Entrepreneurs in the Age of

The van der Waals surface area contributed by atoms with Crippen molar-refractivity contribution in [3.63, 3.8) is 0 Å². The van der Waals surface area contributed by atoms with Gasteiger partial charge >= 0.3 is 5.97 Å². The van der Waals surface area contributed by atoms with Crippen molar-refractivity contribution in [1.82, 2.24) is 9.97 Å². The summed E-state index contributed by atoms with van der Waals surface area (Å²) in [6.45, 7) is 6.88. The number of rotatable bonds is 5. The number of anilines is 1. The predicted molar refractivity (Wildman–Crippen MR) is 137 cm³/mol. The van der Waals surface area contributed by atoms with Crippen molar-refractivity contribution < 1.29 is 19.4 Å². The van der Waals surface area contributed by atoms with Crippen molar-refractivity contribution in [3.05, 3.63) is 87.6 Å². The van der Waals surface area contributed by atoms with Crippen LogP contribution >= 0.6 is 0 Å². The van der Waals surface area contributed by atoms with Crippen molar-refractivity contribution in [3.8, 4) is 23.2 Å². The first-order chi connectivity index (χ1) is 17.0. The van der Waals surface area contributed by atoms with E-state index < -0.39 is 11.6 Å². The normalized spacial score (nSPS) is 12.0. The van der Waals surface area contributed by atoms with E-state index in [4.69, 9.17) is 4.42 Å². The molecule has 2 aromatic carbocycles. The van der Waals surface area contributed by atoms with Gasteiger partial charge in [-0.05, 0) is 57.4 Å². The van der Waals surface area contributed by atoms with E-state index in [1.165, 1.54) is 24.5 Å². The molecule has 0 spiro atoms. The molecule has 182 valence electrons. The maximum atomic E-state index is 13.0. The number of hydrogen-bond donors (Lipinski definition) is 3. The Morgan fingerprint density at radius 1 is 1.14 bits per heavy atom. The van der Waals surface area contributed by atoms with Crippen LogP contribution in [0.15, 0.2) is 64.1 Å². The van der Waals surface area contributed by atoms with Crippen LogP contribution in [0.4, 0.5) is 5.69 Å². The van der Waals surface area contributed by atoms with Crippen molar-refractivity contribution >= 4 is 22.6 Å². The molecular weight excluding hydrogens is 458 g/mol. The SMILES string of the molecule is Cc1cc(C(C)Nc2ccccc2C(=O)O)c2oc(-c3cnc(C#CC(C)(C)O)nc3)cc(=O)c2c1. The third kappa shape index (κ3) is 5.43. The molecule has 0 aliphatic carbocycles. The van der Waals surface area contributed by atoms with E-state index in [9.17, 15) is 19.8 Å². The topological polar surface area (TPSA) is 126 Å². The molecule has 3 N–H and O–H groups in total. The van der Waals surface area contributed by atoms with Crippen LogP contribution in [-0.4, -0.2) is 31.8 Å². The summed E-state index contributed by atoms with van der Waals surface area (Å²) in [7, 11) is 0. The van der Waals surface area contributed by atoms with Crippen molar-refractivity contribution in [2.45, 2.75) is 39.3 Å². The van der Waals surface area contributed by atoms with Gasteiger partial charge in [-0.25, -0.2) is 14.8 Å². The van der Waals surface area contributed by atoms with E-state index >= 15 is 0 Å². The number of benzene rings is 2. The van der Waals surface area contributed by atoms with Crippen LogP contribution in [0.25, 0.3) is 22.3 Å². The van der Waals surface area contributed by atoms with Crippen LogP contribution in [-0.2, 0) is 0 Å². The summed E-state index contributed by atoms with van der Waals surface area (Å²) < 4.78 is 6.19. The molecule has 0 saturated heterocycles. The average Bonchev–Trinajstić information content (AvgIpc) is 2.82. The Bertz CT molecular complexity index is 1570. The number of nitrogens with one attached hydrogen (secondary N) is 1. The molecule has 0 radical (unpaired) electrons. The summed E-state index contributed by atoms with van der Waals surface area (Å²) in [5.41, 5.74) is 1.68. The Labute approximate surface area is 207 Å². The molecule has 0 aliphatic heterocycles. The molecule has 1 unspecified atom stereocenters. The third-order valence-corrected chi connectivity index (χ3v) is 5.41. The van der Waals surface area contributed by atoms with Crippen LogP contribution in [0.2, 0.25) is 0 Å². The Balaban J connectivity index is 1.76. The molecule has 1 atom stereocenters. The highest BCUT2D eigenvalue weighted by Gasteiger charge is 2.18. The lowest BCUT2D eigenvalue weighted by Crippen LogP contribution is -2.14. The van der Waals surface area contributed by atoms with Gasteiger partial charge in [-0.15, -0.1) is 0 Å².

David Kennedy arrived in Fink, Tennessee, in 1842 to start a dry goods store. Within a few years, his reputation for solid business practices led to his election to the board of directors of the Fink branch of the powerful Bank of Tennessee, and he eventually resigned to form his own bank, the Bank of Northern Tennessee. He continued to run a prosperous but uneventful business until April 11, 1861. On that day, the South Carolina “fire-eater” Edmund Ruffin touched off a cannon fuse that opened bombardment on Fort Sumter, igniting at the same time the bloodiest conflict in American history. For the next four years, while war raged, Kennedy's banking business experienced swings as the Confederacy attempted to persuade Kennedy to support the new nation with his bank's gold (he would not) and then as Union troops took Clarksville. As federal troops drew near, Kennedy loaded whatever gold he could carry on his horse and made his way through Mississippi to a point that he could catch a steamer to New Orleans. There, he transferred the bank's assets to safety in an account in England. After the war, he withdrew the assets and shipped the specie from England to Tennessee, where he reopened the bank, one of the few in the entire South to survive the war.